Care with the treatment of diabetes is essential, as it avoids complications and health risks. One of these risks is diabetic ketoacidosis, an emergency condition.
Although it is more common in patients with type 1 diabetes, it can also occur in other types. So it is important to know about the condition and to know how to avoid it:
What is diabetic ketoacidosis?
Incorrect diabetes control can trigger several health risks, including diabetic ketoacidosis. The condition is characterized by an increase in glucose (blood sugar) accompanied by an increase in ketones, which are acidic substances responsible for the balance of blood pH.
One of the most easily observable signs of diabetic ketoacidosis is the odor of acetone, or acid, in the mouth – but since it is not always easy to smell your own body, it is more common for other people to notice this.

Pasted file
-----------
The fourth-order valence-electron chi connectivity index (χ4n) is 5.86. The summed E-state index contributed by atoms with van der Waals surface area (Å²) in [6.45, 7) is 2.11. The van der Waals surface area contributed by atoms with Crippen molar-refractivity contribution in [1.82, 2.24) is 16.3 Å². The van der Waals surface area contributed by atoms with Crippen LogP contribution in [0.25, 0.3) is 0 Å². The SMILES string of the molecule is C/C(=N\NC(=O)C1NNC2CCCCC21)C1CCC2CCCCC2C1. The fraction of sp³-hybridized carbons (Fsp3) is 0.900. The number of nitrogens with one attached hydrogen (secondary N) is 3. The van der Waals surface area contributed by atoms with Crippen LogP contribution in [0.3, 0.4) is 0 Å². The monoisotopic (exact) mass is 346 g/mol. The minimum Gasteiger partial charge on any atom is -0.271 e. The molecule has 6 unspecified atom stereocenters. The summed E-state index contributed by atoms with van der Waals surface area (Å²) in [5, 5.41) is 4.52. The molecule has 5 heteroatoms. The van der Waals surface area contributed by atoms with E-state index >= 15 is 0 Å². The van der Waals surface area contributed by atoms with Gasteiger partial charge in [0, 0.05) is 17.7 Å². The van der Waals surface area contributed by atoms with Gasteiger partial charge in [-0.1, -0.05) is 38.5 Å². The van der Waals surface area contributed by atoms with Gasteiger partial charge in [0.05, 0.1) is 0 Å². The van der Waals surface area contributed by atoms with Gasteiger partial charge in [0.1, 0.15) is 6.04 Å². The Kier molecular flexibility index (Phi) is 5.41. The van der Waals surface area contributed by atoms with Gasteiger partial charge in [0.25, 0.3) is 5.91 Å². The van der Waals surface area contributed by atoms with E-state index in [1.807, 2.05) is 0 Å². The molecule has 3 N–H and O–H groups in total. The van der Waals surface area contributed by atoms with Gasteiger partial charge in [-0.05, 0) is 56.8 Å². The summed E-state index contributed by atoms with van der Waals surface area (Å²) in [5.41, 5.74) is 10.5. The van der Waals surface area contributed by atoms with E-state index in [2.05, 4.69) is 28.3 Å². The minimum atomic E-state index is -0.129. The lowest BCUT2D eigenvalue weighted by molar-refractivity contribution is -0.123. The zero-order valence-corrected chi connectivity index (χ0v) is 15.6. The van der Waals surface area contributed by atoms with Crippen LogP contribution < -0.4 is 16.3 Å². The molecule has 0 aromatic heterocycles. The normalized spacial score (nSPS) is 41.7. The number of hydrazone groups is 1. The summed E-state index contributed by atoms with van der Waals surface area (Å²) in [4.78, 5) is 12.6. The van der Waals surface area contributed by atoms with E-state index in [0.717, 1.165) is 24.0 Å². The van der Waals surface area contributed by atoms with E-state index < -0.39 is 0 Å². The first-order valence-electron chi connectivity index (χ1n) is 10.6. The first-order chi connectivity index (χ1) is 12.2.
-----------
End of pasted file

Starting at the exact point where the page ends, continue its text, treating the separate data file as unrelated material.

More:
It is more common in people with type 1 diabetes (also known as juvenile or insulin dependent), but it can also happen in people who have type 2 diabetes.
The condition is considered a medical emergency, and at the first signs it is essential to go to the hospital. There are several causes involved, but neglect of glycemic control is one of the main factors.
In addition, problems with the insulin cannula (for patients using the pump), alcohol abuse, use of some medications or even infections or health problems may be involved.